One year on, Lord Davies and his review panel have published a progress report. For the Government and opponents of quotas it has made cheerful reading. Progress has been made:
Theresa May said this was cause for celebration and a sign that quotas are unnecessary and voluntary targets were doing their job. However, over the last year just 15% of executive posts within the FTSE 100 were awarded to women, 7% of those within the FTSE 250. In the FTSE 250 as a whole women only account for 9.6% of directorships.
The lack of women on the boards of our public companies is a sign of a much more significant gap – a lack of age, race, background, educational diversity which means we have much further to go than even these figures suggest. In the year since the Davis Review was published there has been a baby-step in the right direction, but it is too slow and has been too easy. Appointing some Non-Executive directors will not achieve the step-change needed.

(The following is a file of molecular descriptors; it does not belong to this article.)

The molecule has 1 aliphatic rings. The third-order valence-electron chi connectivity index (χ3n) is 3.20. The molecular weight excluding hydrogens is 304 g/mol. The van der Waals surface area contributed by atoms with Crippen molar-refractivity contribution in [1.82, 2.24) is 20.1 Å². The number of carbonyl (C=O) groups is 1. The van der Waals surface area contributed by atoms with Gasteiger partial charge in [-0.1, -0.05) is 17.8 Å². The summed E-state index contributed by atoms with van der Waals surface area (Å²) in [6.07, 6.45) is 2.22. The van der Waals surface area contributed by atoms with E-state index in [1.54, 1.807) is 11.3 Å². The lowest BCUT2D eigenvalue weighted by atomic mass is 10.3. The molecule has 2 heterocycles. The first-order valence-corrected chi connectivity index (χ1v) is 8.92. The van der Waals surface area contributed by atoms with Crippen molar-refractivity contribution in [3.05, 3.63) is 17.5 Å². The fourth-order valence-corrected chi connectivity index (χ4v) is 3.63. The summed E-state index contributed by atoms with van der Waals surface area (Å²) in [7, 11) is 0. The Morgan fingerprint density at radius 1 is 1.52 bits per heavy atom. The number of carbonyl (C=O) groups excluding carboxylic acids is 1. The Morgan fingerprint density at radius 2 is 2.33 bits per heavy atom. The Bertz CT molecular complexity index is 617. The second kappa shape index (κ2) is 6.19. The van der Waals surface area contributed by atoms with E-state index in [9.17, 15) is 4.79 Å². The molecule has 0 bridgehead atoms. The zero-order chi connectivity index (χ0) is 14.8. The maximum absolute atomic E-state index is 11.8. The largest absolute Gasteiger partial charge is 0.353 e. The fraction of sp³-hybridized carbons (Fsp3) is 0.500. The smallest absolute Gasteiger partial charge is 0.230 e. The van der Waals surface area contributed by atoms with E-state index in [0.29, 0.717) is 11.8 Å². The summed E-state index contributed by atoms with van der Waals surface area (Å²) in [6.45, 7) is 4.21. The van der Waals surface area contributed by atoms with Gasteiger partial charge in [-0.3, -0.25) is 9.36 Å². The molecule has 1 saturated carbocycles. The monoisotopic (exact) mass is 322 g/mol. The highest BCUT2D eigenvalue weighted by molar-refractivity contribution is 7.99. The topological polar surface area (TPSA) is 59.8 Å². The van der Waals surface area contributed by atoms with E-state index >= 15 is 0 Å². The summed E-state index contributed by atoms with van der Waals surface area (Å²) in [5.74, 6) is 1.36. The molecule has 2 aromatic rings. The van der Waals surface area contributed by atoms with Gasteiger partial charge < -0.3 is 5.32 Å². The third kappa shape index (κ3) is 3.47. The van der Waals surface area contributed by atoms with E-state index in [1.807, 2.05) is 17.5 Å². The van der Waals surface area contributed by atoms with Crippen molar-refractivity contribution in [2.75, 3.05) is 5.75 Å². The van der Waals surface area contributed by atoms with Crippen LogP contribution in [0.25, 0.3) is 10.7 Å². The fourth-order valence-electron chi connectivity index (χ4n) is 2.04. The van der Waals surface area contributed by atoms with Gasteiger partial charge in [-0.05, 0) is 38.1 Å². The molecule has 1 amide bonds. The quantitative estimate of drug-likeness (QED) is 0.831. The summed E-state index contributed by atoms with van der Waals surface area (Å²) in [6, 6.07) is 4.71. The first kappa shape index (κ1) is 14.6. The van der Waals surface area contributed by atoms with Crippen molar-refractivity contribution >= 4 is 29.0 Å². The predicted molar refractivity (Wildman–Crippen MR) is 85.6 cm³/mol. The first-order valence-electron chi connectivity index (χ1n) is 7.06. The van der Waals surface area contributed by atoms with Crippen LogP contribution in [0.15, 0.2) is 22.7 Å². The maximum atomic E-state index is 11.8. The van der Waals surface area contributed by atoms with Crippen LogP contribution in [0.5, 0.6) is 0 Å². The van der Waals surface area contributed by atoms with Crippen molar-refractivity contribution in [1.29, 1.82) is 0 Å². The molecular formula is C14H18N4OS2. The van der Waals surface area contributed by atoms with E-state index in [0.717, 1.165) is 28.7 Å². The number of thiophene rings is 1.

No one seems to like quotas, but support for them is increasing as the realisation dawns that they may be the only way to achieve significant change in this lifetime. The bigger question of how to get more diverse talent to the top of organisations, break open the private members club which still dominates the top of UK companies and create workplaces where people can achieve their potential is only starting to be asked.
Inclusive Employers and Cass Business School are holding a breakfast debate on increasing diversity at the top of UK organisations on 24th April 2012. For more information click here.